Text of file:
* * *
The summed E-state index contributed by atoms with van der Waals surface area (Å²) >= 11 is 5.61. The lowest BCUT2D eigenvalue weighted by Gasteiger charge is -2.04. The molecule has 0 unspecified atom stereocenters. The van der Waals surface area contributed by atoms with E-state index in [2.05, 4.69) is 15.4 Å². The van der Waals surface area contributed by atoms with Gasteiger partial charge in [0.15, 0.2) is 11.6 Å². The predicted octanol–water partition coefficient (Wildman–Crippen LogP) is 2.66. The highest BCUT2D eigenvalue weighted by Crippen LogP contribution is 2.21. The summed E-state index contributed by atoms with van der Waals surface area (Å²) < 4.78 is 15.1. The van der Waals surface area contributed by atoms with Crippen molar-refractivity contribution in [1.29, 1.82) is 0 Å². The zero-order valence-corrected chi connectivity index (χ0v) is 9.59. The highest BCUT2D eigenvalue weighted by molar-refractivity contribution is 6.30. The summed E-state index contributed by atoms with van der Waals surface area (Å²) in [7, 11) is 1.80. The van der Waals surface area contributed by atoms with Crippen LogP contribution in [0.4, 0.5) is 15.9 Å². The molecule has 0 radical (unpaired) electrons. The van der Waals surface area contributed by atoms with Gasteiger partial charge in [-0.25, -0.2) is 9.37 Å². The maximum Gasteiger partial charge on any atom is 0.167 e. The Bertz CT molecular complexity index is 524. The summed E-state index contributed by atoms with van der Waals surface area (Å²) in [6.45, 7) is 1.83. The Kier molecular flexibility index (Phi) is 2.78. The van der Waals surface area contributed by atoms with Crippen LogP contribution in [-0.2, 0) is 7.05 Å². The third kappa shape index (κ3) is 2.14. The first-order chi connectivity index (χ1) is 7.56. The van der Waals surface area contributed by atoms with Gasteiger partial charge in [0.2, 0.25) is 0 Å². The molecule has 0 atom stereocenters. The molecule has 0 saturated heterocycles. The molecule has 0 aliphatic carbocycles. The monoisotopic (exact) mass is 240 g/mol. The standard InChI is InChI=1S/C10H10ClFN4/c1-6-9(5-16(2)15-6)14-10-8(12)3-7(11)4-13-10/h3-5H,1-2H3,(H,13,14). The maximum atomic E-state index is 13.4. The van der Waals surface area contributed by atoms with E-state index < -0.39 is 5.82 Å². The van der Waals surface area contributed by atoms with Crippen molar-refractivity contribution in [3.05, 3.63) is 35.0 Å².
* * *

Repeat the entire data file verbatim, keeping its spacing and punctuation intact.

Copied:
The summed E-state index contributed by atoms with van der Waals surface area (Å²) >= 11 is 5.61. The lowest BCUT2D eigenvalue weighted by Gasteiger charge is -2.04. The molecule has 0 unspecified atom stereocenters. The van der Waals surface area contributed by atoms with E-state index in [2.05, 4.69) is 15.4 Å². The van der Waals surface area contributed by atoms with Gasteiger partial charge in [0.15, 0.2) is 11.6 Å². The predicted octanol–water partition coefficient (Wildman–Crippen LogP) is 2.66. The highest BCUT2D eigenvalue weighted by Crippen LogP contribution is 2.21. The summed E-state index contributed by atoms with van der Waals surface area (Å²) < 4.78 is 15.1. The van der Waals surface area contributed by atoms with Crippen molar-refractivity contribution in [1.29, 1.82) is 0 Å². The zero-order valence-corrected chi connectivity index (χ0v) is 9.59. The highest BCUT2D eigenvalue weighted by molar-refractivity contribution is 6.30. The summed E-state index contributed by atoms with van der Waals surface area (Å²) in [7, 11) is 1.80. The van der Waals surface area contributed by atoms with Crippen LogP contribution in [0.4, 0.5) is 15.9 Å². The molecule has 0 radical (unpaired) electrons. The van der Waals surface area contributed by atoms with Gasteiger partial charge in [-0.25, -0.2) is 9.37 Å². The maximum Gasteiger partial charge on any atom is 0.167 e. The Bertz CT molecular complexity index is 524. The summed E-state index contributed by atoms with van der Waals surface area (Å²) in [6.45, 7) is 1.83. The Kier molecular flexibility index (Phi) is 2.78. The van der Waals surface area contributed by atoms with Crippen LogP contribution in [-0.2, 0) is 7.05 Å². The third kappa shape index (κ3) is 2.14. The first-order chi connectivity index (χ1) is 7.56. The van der Waals surface area contributed by atoms with Gasteiger partial charge in [0.2, 0.25) is 0 Å². The molecule has 0 atom stereocenters. The molecule has 0 saturated heterocycles. The molecule has 0 aliphatic carbocycles. The monoisotopic (exact) mass is 240 g/mol. The standard InChI is InChI=1S/C10H10ClFN4/c1-6-9(5-16(2)15-6)14-10-8(12)3-7(11)4-13-10/h3-5H,1-2H3,(H,13,14). The maximum atomic E-state index is 13.4. The van der Waals surface area contributed by atoms with E-state index < -0.39 is 5.82 Å². The van der Waals surface area contributed by atoms with Crippen molar-refractivity contribution in [3.05, 3.63) is 35.0 Å².